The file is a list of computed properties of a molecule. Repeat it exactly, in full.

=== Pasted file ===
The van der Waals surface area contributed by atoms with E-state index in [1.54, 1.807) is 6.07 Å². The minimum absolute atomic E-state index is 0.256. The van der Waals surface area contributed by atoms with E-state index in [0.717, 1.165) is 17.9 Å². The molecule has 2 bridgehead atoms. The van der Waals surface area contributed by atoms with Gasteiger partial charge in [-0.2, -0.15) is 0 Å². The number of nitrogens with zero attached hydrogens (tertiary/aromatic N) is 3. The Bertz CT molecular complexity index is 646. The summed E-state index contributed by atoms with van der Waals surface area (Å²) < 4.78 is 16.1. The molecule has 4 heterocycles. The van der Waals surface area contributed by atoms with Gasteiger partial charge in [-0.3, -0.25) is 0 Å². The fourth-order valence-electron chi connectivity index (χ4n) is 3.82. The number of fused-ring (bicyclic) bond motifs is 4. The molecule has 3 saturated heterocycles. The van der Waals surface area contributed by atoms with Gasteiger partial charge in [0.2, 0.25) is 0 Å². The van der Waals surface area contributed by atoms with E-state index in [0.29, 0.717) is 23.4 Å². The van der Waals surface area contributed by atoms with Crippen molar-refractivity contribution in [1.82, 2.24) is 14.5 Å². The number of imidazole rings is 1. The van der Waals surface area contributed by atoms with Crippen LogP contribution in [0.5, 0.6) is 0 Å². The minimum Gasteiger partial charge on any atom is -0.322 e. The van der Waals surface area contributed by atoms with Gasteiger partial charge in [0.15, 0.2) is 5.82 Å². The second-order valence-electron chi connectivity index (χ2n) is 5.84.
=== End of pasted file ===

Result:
The van der Waals surface area contributed by atoms with E-state index in [1.54, 1.807) is 6.07 Å². The minimum absolute atomic E-state index is 0.256. The van der Waals surface area contributed by atoms with E-state index in [0.717, 1.165) is 17.9 Å². The molecule has 2 bridgehead atoms. The van der Waals surface area contributed by atoms with Gasteiger partial charge in [-0.2, -0.15) is 0 Å². The number of nitrogens with zero attached hydrogens (tertiary/aromatic N) is 3. The Bertz CT molecular complexity index is 646. The summed E-state index contributed by atoms with van der Waals surface area (Å²) < 4.78 is 16.1. The molecule has 4 heterocycles. The van der Waals surface area contributed by atoms with Gasteiger partial charge in [-0.3, -0.25) is 0 Å². The fourth-order valence-electron chi connectivity index (χ4n) is 3.82. The number of fused-ring (bicyclic) bond motifs is 4. The molecule has 3 saturated heterocycles. The van der Waals surface area contributed by atoms with Gasteiger partial charge in [0.2, 0.25) is 0 Å². The van der Waals surface area contributed by atoms with E-state index in [0.29, 0.717) is 23.4 Å². The van der Waals surface area contributed by atoms with Crippen molar-refractivity contribution in [1.82, 2.24) is 14.5 Å². The number of imidazole rings is 1. The van der Waals surface area contributed by atoms with Crippen LogP contribution in [0.5, 0.6) is 0 Å². The minimum Gasteiger partial charge on any atom is -0.322 e. The van der Waals surface area contributed by atoms with Gasteiger partial charge in [0.15, 0.2) is 5.82 Å². The second-order valence-electron chi connectivity index (χ2n) is 5.84.